DOCTOR SLEEP Delivers…On Its Title!
Genre stalwart Mike Flanagan (THE HAUNTING OF HILL HOUSE, OCULUS) helms this adaption of Stephen King’s 2013 novel DOCTOR SLEEP, the long awaited follow-up to King’s own best-selling 1977 novel, THE SHINING. From the outset its apparent that perhaps Flanagan has bitten off more than he can chew as rather than merely adapt King’s novel, he’s chosen to do so within the cinematic landscape from which Stanley Kubrick’s 1980 adaptation of THE SHINING is based. Rather than recycle footage from Kubrick’s film, Flanagan chooses to reenact several key sequences and expand upon it in others using actors with a similar likeness and Kubrick’s cinematic aesthetic from production design right down to score. The aforementioned seems like a critical misstep as rather than author something that can stand on its own, it constantly feels both entrapped and indebted to Kubrick’s classic, subsequently it has much larger expectation to live up to.
DOCTOR SLEEP follows Danny Torrance (Ewan McGregor, TRAINSPOTTING) some forty years after the events of the first film, who has tried to hide his ‘shine’ to the best of his abilities from himself and others through a transient lifestyle of moving about and heavy substance abuse. However when he meets Billy (Cliff Curtis, FEAR THE WALKING DEAD) who sees something of himself in Danny, he cleans up and begins to channel his ‘shine’ toward the greater good. Danny’s new path is soon thwarted when Abra (Kyliegh Curran), a young teen with a similar though stronger ‘shine’ ability, begins communicating with him telepathically. Abra’s gift has her witnessing (via telepathy) the brutal killings of young children by a gang known as the True Knot, lead by Rose the Hat (Rebecca Ferguson, THE GREATEST SHOWMAN), who feed on the fear, pain and death of children with ‘shine’ abilities. Abra & Danny join forces to bring about the end of the malevolent group in a finale that sees Danny confront his past and its demons at the Overlook Hotel.
Despite an interesting though not entirely original premise, DOCTOR SLEEP’s screenplay suffers from an odd balance of trying to squeeze too much in yet padding it out, there are characters and scenes within it that serve little purpose to the plot than to merely pilfer screen time, Flanagan’s decision to keep them often feels like unnecessary fan service (to both King and fans of his novel). Character depth is significantly lacking and rather than shape them within the experiences or context of this story, they are loosely rounded with heavy-handed exposition, often served through gimmicky exchanges. Notwithstanding flashbacks, DOCTOR SLEEP’s plotting is primarily linear and what a slog, at two and a half hours long, one would presume there would be an epic build or at the very least creeping suspense but there’s not, just elongated scenes that slowly crawl toward an anti-climatic and predictable finale, that may have you nodding off from time to time, somewhat delivering on the promise of the film’s title.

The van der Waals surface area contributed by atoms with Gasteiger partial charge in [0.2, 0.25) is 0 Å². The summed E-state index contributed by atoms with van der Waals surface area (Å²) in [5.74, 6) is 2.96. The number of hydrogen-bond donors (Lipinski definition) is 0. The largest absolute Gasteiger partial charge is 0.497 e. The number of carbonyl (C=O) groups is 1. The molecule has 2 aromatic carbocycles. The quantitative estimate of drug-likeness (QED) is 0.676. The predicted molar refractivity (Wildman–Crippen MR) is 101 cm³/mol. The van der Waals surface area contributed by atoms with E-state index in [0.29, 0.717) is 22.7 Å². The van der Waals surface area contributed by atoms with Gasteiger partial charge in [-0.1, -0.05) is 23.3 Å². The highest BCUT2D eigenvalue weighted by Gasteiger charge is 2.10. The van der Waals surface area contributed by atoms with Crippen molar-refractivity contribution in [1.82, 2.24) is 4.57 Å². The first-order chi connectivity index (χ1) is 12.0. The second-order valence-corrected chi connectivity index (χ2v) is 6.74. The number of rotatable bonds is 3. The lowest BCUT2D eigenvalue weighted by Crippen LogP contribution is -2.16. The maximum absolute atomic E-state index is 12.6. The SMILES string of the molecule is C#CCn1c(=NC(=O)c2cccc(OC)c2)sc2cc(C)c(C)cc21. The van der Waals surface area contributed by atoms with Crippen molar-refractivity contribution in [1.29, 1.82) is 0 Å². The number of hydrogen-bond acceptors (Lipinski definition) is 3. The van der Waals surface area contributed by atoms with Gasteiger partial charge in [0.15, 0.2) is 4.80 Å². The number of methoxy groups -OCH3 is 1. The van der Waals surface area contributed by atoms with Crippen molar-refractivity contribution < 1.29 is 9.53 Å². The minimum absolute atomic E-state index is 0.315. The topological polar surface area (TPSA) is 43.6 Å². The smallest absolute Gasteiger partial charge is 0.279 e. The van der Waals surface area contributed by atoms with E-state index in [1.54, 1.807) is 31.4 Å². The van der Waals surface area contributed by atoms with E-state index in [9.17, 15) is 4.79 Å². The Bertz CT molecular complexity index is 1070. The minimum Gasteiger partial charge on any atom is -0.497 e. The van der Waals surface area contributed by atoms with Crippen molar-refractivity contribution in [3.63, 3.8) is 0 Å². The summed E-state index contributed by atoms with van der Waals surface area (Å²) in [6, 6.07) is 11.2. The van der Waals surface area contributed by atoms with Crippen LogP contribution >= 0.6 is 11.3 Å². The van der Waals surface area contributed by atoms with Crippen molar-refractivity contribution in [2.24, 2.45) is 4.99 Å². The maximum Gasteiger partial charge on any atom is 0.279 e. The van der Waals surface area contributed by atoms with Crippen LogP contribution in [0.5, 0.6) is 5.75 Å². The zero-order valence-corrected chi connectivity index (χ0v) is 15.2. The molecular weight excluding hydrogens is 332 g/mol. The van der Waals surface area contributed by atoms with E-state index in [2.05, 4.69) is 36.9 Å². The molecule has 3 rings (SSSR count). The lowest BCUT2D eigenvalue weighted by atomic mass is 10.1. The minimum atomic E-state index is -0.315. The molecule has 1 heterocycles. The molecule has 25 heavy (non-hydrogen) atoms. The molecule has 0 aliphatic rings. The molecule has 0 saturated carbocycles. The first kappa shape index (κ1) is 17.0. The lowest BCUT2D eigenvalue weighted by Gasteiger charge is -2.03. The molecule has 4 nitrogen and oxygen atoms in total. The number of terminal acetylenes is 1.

Harking back to the point that Flanagan has done himself the injustice of setting his adaptation within an already established cinematic universe, is the fact that his visual approach lacks the passion, ingenuity and spectacle of Kubrick’s visionary work.
McGregor turns in a serviceable performance with the material he has to work with and had it been a lesser actor the cracks in the script would be visibly greater. Roger Dale Floyd who portrays the young Danny Torrance lacks the screen presence, charm and creepiness of Kubrick’s original player Danny Lloyd, and while his efforts are not without merit, they are just merely bettered by Lloyd’s previously outstanding performance. Curran’s portrayal of Abra is somewhat stilted, never really connecting with the character and while she is no doubt bound for big things, DOCTOR SLEEP is not a satisfactory measure of what she’s possible of. Finally Ferguson as the antagonist comes off more as a villain from TV’s CHARMED than anything from the pen of King, her performance is steeped in caricature and drenched with hokey costuming, a genuinely underwhelming adversary.
Flanagan’s DOCTOR SLEEP is not entirely bad, its just thoroughly underwhelming, had he made the call to set it within its own cinematic universe and do away with its sycophantic approach, it would have fared better. Perhaps also the source may have been more suited to a mini-series (and at its current runtime its almost there) where the expectation would be significantly less and more care could have been applied to doing it justice by exploring subplots to strengthen the narrative and the characters within it.
If there’s one major positivity to come from DOCTOR SLEEP, its the reassurance that Kubrick’s THE SHINING is a true masterpiece that can stand on its own irrespective of its commitment to source and hopefully with this new film in cinemas it may draw a new legion of fans.
DOCTOR SLEEP is now showing in cinemas across Australia.
Written by Jarret Gahan.